It's similar to the plot setups in many 'screwball' comedies where the protagonist's plans are derailed by an 'opposites-attract' accidental meeting. The pompous engineer sticks to his Catholic logic (Pascal's Wager etc), but in an ironic epilogue, he discovers that you cannot control life, or fate, so easily.

Left and above: the Xmas-set 1969 Erich Rohmer philosophical drama Ma Nuit Chez Maud (My Night At Maud's), filmed in the provincial town of Clermont-Ferrand. Rohmer insisted it had to be shot at the correct time of year.

In the modern age of central heating, snow has become more sentimentalised, a feature of nostalgic depictions. The 'let it snow' motif (as in 'I'm Dreaming Of A White Xmas, Just Like The Ones We Used To Have') has become a timeless one, re-established for each generation.
This is demonstrated by another so-called "Xmas perennial"
work, A Child's Christmas In Wales, originally a 1952 short story by Dylan Thomas, inspired by his boyhood memories of hoping it would snow over Xmas rather than simply rain.
The 1987 tv version adds a modern-day framework where a grandfather and grandson are looking out the window at the rain, the youngster hoping for snow. The grandfather then recounts anecdotes from his childhood when it snowed at Xmas. Interestingly, the 'flashback' scenes of a snow-covered townscape which make up the bulk of the story were obviously shot amidst real snow, i.e. occurring in 1986, in central Wales.

Right: the 1987 ITV version of Dylan Thomas's A Child's Christmas In Wales, filmed in Wales with real snow on the ground. (Mouse over picture to see 2nd image.)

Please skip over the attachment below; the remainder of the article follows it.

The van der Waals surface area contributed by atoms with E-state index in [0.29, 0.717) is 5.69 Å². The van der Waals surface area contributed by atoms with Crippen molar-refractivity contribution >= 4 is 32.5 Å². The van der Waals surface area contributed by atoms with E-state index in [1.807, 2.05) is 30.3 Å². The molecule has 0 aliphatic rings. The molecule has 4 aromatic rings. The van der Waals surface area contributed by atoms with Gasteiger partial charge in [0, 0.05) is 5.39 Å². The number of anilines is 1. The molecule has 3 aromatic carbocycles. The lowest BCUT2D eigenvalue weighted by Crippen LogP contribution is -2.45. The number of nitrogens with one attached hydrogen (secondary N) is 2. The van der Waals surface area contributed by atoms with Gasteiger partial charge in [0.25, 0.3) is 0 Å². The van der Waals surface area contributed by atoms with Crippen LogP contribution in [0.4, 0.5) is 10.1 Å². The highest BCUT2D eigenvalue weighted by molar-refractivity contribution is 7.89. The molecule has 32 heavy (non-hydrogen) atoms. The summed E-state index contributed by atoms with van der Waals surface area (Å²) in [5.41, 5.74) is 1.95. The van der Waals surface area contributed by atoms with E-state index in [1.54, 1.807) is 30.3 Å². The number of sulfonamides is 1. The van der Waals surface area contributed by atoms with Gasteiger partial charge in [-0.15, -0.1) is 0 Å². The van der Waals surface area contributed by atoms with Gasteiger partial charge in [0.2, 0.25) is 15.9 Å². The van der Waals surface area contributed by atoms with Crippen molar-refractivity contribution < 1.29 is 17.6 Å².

In Bridget Jones's Diary [2001] adapted by by Andrew Davies, director Richard Curtis, and Helen Fielding from her 1996 bestseller, the diarist-heroine meets her new man while both are on the obligatory home-for-the-holidays visit. Their home village is shown beneath a coating of [CGI] snow, and their final romantic reunion almost a year later is set on London streets as unrealistically snow-coated as anything in a Dickens musical.   The 'snowbound transformation'' plot setup continues to be used by many US made-for TV 'heartwarming' xmas dramas. For example, it can be found in a 1999 TV movie filmed in Quebec, One Special Night, adapted by Nancey Silvers from the play A Winter Visitor by English playwright Jan Hartman (1940–2006). A lonely-hearts pair of bereaved mature adults are stranded overnight in a deserted holiday home by a Thanksgiving snowstorm, and spend the time grumping at each other (the poster shown here is misleading), but eventually get back together at Xmas.
Groundhog Day [1993], by Danny Rubin and director Harold Ramis, elaborated the 'snowbound' setup into a surreal comedy. A self-centred, almost Scrooge-like tv weather presenter is stranded in the Pennsylvania town where he has gone to cover the famous Feb 1st ceremony where the locals use a pet groundhog to predict whether there will be 6 more weeks of winter. (The background to this is real, deriving from a German farmers' tradition about Feb 2nd, the feast day the church calls Candlemas, the approximate halfway point between the midwinter solstice and spring equinox.) He finds he is stranded there not only by a blizzard he failed to predict, but by a karmic time-loop his arrogance has brought on himself, where the same day repeats itself over and over - not so much a nightmare as a daymare. This continues until he evolves with a less callous, selfish attitude. Eventually he wakes up in Feb 3, to a fresh blizzard, which he greets enthusiastically [pictured right].
The film became a cult hit, was remade in Italian, and was turned into a stage musical, with the title becoming a popular expression, a metaphor for being stuck in the same frustrating situation day after day.